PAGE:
Skip To Content
JEWISH. INDEPENDENT. NONPROFIT.
The Schmooze

A Lonely Golem

Earlier this week, Matthue Roth wrote about why kids love scary stories. His blog posts are featured on The Arty Semite courtesy of the Jewish Book Council and My Jewish Learning’s Author Blog Series. For more information on the series, please visit:

I was trying to figure out how to get people to buy “My First Kafka” from me directly instead of, say, Amazon. Don’t get me wrong, I’m happy when anyone buys my book from anywhere, but it’s a nice feeling when you actually sell the copy yourself. (Also, you make slightly more than the 43 cents per copy or whatever that you get from your publisher, but that’s a different story.)

So I wrote this tiny mini-book. It’s a short story, and it’s called “The Last Golem in Prague.” It was an 11th-hour creation in every sense. The books had just arrived in the mail, people were actually buying them, which I couldn’t (and still mostly can’t) believe, and I had to send out something. For months I’d sat in front of my notebook, page blank, wondering what sort of story I should write for whatever people might buy my weird children’s book.

And then, at 11:59 or so, everything clicked together.

Here’s what I wasn’t thinking when I started writing:

a) I should write something that sounds like Kafka. b) I should write a story for adults, since mostly it’ll be adults buying a copy for children and they deserve something of their OWN to read, too, dammit. c) I should read something Kafka would want to read.

…and a bunch of other stuff, I wasn’t thinking, either. What I was thinking was how I used to live in Prague, in a student dorm that had a country & western dance club in the basement, and a convent surrounded by vast woods next door.

Now, I never went down to the basement club (unfortunately), and I never went to the convent (even more unfortunately), and just saying either of those things in a story is way too unreal-sounding to be true. You can’t actually write it because nobody will believe it.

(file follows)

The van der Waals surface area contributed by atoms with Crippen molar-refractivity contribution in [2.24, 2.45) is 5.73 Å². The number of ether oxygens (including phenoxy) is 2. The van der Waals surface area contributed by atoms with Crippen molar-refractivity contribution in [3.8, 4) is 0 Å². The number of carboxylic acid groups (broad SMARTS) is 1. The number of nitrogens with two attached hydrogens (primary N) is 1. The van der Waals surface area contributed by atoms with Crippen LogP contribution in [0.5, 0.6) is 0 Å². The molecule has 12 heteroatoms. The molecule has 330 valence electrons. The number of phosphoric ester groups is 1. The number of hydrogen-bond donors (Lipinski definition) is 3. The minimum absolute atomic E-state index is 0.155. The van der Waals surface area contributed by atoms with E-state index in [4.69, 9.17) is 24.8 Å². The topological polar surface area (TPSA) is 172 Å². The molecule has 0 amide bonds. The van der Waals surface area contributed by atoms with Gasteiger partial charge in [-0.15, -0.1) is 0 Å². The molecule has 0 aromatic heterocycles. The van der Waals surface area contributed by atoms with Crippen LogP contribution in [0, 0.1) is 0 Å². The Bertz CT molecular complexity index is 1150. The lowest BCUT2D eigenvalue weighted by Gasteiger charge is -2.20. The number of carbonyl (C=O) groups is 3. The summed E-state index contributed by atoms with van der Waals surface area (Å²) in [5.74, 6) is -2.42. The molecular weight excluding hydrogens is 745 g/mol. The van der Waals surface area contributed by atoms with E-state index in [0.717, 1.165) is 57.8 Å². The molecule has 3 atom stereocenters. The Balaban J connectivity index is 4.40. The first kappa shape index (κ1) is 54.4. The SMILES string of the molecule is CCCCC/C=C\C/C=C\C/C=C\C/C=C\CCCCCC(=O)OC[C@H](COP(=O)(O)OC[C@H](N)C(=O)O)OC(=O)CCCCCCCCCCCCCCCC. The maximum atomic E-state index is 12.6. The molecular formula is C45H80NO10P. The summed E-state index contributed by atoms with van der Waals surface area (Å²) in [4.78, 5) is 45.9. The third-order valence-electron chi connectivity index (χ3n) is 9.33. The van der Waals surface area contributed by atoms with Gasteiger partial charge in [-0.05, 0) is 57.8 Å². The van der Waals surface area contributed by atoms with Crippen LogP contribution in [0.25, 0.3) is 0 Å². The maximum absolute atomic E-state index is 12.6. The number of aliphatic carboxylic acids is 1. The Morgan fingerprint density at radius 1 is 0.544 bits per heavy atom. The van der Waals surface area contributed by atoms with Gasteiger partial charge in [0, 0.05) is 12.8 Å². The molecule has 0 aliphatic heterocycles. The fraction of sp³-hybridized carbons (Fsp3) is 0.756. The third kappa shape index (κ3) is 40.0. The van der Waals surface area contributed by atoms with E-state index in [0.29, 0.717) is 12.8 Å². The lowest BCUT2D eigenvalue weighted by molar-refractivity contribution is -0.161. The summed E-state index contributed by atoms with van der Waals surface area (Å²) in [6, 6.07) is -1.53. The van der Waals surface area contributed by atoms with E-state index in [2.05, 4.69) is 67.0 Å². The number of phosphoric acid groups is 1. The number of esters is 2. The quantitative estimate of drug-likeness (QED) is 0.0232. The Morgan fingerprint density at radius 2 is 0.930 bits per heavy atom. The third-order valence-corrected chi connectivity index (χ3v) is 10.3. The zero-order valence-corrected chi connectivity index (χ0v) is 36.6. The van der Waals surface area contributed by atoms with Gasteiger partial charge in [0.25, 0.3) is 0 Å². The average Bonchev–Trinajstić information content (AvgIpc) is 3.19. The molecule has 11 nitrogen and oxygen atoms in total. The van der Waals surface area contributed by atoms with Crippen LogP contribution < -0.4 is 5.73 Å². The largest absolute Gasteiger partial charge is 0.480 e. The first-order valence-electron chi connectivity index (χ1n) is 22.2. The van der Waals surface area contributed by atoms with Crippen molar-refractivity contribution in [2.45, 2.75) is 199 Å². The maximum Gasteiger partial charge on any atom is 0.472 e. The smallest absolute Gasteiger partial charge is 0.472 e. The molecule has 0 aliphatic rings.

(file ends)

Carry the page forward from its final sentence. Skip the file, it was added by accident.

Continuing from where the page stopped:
So I kept the details to myself, and I wrote a story that starts when I hear the pounding noise of the club and go down to investigate. And I try to dance. I won’t tell you much more about the story, but it does feature my two favorite themes in the world (loneliness/isolation/existential peril and girls) and there is a golem involved.

I pulled back when I finished. I realized that maybe I hadn’t written the sort of story that Kafka would have written himself, but there was more than a little bit of him that got sucked in. In the end, the story wasn’t about the place at all, but the feelings and the thoughts and the experiences.


*Matthue Roth’s newest book is “My First Kafka: Runaways, Rodents, and Giant Bugs.” He lives in Brookyn with his family and keeps a secret diary at www.matthue.com. *


The Jewish Book Council is a not-for-profit organization devoted to the reading, writing and publishing of Jewish literature. For more Jewish literary blog posts, reviews of Jewish books and book club resources, and to learn about awards and conferences, please visit www.jewishbookcouncil.org.

MyJewishLearning.com is the leading transdenominational website of Jewish information and education. Visit My Jewish Learning for thousands of articles on Judaism, Jewish holidays, Jewish history and more.

A message from our editor-in-chief Jodi Rudoren

We're building on 127 years of independent journalism to help you develop deeper connections to what it means to be Jewish today.

With so much at stake for the Jewish people right now — war, rising antisemitism, a high-stakes U.S. presidential election — American Jews depend on the Forward's perspective, integrity and courage.

—  Jodi Rudoren, Editor-in-Chief 

Join our mission to tell the Jewish story fully and fairly.

Republish This Story

Please read before republishing

We’re happy to make this story available to republish for free, unless it originated with JTA, Haaretz or another publication (as indicated on the article) and as long as you follow our guidelines. You must credit the Forward, retain our pixel and preserve our canonical link in Google search.  See our full guidelines for more information, and this guide for detail about canonical URLs.

To republish, copy the HTML by clicking on the yellow button to the right; it includes our tracking pixel, all paragraph styles and hyperlinks, the author byline and credit to the Forward. It does not include images; to avoid copyright violations, you must add them manually, following our guidelines. Please email us at [email protected], subject line “republish,” with any questions or to let us know what stories you’re picking up.

We don't support Internet Explorer

Please use Chrome, Safari, Firefox, or Edge to view this site.